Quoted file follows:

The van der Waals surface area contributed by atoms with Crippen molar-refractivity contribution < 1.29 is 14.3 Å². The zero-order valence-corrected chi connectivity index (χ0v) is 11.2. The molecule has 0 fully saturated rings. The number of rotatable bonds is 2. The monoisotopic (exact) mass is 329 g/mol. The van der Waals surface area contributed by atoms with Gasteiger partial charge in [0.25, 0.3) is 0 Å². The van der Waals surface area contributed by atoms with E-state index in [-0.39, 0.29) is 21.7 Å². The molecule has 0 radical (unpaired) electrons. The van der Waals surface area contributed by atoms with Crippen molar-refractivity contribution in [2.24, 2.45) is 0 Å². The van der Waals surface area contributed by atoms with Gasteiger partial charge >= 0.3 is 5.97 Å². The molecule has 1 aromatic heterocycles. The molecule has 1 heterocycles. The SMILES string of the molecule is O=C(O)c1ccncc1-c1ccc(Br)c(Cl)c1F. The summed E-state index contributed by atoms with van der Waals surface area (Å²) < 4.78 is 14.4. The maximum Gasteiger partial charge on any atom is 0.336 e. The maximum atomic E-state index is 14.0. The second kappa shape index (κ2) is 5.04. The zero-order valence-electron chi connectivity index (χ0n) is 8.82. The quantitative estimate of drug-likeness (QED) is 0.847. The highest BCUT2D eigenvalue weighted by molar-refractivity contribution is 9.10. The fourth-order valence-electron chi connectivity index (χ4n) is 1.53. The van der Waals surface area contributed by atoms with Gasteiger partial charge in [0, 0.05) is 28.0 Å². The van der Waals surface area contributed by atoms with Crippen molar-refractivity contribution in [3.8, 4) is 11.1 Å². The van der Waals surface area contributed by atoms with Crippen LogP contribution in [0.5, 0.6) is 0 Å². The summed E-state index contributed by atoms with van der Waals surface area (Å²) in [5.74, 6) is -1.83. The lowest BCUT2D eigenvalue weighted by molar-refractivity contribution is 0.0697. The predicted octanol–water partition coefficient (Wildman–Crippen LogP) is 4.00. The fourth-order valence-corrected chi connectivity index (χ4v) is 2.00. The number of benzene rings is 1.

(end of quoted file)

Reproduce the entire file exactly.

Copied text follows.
The van der Waals surface area contributed by atoms with Crippen molar-refractivity contribution < 1.29 is 14.3 Å². The zero-order valence-corrected chi connectivity index (χ0v) is 11.2. The molecule has 0 fully saturated rings. The number of rotatable bonds is 2. The monoisotopic (exact) mass is 329 g/mol. The van der Waals surface area contributed by atoms with Gasteiger partial charge in [0.25, 0.3) is 0 Å². The van der Waals surface area contributed by atoms with E-state index in [-0.39, 0.29) is 21.7 Å². The molecule has 0 radical (unpaired) electrons. The van der Waals surface area contributed by atoms with Crippen molar-refractivity contribution in [2.24, 2.45) is 0 Å². The van der Waals surface area contributed by atoms with Gasteiger partial charge >= 0.3 is 5.97 Å². The molecule has 1 aromatic heterocycles. The molecule has 1 heterocycles. The SMILES string of the molecule is O=C(O)c1ccncc1-c1ccc(Br)c(Cl)c1F. The summed E-state index contributed by atoms with van der Waals surface area (Å²) < 4.78 is 14.4. The maximum Gasteiger partial charge on any atom is 0.336 e. The maximum atomic E-state index is 14.0. The second kappa shape index (κ2) is 5.04. The zero-order valence-electron chi connectivity index (χ0n) is 8.82. The quantitative estimate of drug-likeness (QED) is 0.847. The highest BCUT2D eigenvalue weighted by molar-refractivity contribution is 9.10. The fourth-order valence-electron chi connectivity index (χ4n) is 1.53. The van der Waals surface area contributed by atoms with Gasteiger partial charge in [0, 0.05) is 28.0 Å². The van der Waals surface area contributed by atoms with Crippen molar-refractivity contribution in [3.8, 4) is 11.1 Å². The van der Waals surface area contributed by atoms with Crippen LogP contribution in [0.5, 0.6) is 0 Å². The summed E-state index contributed by atoms with van der Waals surface area (Å²) in [5.74, 6) is -1.83. The lowest BCUT2D eigenvalue weighted by molar-refractivity contribution is 0.0697. The predicted octanol–water partition coefficient (Wildman–Crippen LogP) is 4.00. The fourth-order valence-corrected chi connectivity index (χ4v) is 2.00. The number of benzene rings is 1.